CHO cells should secrete only well-assembled whole IgG into their culture medium (5). IgG fragments would be either released from dead cells or reduced by chemicals released from such cells. We did observe a correlation between IgG fragments and low cell viability (data not shown). Several publications suggest that intracellular reducing enzymes and substrates/cofactors released from lysed cells could break the disulfide bonds in IgG molecules as the major root cause of IgG fragmentation (1). Based on our analysis of harvests collected from different time points, that reduction happened quickly and in a short time (Figure 4).

Figure 6: Low-pH (3.6) SEC profile for the MAb bioreactor harvest

We also explored SPR technology for monitoring IgG quality in bioreactor harvest. By comparison with a reference standard, we found that our fragmented IgG sample showed an 11% reduction in antigen binding affinity (Table 1). Although the results were not as profound as those from cSDS electrophoresis and low-pH SEC, the SPR technology did provide us with another direct quality control over product IgG functionality from bioreactor harvest samples without a need for sample purification.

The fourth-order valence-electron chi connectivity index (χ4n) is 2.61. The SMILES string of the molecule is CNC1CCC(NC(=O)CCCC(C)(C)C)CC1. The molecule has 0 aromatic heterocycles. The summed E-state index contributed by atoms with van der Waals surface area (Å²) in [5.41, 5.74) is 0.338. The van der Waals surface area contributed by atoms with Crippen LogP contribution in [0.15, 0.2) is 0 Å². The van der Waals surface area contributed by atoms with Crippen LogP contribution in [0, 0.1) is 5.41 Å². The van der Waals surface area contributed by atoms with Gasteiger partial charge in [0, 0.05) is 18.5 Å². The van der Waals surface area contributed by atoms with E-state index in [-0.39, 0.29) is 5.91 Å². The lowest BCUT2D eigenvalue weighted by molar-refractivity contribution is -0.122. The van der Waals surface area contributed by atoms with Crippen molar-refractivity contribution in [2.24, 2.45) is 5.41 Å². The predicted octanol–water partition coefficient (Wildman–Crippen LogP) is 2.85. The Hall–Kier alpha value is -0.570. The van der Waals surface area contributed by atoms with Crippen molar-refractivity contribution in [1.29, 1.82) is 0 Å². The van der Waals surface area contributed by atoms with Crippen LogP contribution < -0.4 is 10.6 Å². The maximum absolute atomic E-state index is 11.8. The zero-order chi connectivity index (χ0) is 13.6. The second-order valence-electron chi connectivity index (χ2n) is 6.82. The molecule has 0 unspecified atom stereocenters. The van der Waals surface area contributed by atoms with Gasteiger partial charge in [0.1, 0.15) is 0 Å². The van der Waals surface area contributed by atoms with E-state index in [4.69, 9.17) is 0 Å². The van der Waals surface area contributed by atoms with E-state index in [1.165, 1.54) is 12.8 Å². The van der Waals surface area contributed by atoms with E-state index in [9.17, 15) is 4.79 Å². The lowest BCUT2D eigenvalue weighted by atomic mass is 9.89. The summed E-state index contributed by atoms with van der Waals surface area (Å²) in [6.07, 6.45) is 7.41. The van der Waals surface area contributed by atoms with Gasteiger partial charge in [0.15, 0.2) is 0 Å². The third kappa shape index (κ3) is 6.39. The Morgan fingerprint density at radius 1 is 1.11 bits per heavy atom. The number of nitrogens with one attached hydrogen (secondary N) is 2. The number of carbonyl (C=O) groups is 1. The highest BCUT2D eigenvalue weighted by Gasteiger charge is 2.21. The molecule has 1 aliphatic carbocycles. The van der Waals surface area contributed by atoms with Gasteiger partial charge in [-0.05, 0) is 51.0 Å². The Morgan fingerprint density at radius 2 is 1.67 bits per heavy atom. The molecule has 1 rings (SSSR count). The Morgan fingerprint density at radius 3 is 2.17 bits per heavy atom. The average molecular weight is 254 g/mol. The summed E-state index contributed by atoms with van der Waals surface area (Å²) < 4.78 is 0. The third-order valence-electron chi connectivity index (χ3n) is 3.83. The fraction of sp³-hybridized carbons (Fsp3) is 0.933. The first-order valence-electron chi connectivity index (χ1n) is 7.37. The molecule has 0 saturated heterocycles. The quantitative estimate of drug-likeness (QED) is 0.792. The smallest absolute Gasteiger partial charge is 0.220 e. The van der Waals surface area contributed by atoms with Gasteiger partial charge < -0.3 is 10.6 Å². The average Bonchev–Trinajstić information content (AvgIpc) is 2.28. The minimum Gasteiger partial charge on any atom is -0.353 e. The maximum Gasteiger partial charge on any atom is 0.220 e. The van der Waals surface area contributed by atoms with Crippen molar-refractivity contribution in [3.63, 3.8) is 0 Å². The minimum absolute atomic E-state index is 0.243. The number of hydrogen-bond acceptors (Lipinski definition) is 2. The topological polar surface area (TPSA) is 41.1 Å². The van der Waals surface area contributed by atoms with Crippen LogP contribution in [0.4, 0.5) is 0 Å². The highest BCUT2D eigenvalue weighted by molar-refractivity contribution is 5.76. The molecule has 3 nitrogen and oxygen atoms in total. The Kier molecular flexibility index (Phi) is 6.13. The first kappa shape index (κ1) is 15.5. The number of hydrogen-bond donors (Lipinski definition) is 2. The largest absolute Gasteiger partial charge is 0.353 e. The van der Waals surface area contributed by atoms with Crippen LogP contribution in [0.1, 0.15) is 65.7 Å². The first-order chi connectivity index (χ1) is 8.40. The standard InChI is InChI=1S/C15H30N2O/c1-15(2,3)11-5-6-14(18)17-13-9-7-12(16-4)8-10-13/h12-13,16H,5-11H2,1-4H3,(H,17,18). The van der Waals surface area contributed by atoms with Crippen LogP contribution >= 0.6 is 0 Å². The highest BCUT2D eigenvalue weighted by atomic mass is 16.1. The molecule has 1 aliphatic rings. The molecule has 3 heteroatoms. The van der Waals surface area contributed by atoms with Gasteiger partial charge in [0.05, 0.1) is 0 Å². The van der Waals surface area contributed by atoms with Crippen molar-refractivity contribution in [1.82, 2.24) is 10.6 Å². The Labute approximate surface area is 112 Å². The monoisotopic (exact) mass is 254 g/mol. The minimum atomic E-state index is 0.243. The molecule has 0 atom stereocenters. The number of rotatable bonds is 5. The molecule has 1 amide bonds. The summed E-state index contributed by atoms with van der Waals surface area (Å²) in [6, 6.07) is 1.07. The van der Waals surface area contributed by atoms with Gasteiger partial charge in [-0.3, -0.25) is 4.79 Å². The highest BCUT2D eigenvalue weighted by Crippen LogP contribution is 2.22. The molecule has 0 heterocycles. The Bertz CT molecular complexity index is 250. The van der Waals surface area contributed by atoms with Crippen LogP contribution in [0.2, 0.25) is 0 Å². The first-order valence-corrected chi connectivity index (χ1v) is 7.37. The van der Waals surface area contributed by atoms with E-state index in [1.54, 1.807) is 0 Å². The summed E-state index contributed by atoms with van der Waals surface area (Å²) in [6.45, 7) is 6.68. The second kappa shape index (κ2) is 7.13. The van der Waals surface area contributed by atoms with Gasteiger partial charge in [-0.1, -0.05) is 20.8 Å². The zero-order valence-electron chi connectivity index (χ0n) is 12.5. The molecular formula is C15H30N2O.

Quality Begins in the Bioreactor
In summary, we used simple and modified analytical tools to examine bioreactor harvests, and the results provided a useful guide in clone selection and bioreactor process development. Bioreactor runs constitute a most lengthy step in the manufacture of the therapeutic MAb products, with a number of potential risk factors that can influence product quality (e.g., high concentrations of proteases and reducing chemicals at late stages of a bioreactor run). Analytical assays are not often applied to direct IgG analysis of bioreactor harvest materials because of concerns with matrix interference from culture medium and host cell proteins. Technological advances in both bioreactor controls and analytical methods have made it feasible to perform direct analysis of bioreactor harvest, as we have confirmed, as a characterization and monitoring tool to help make MAb drug substances both purer and safer than ever before.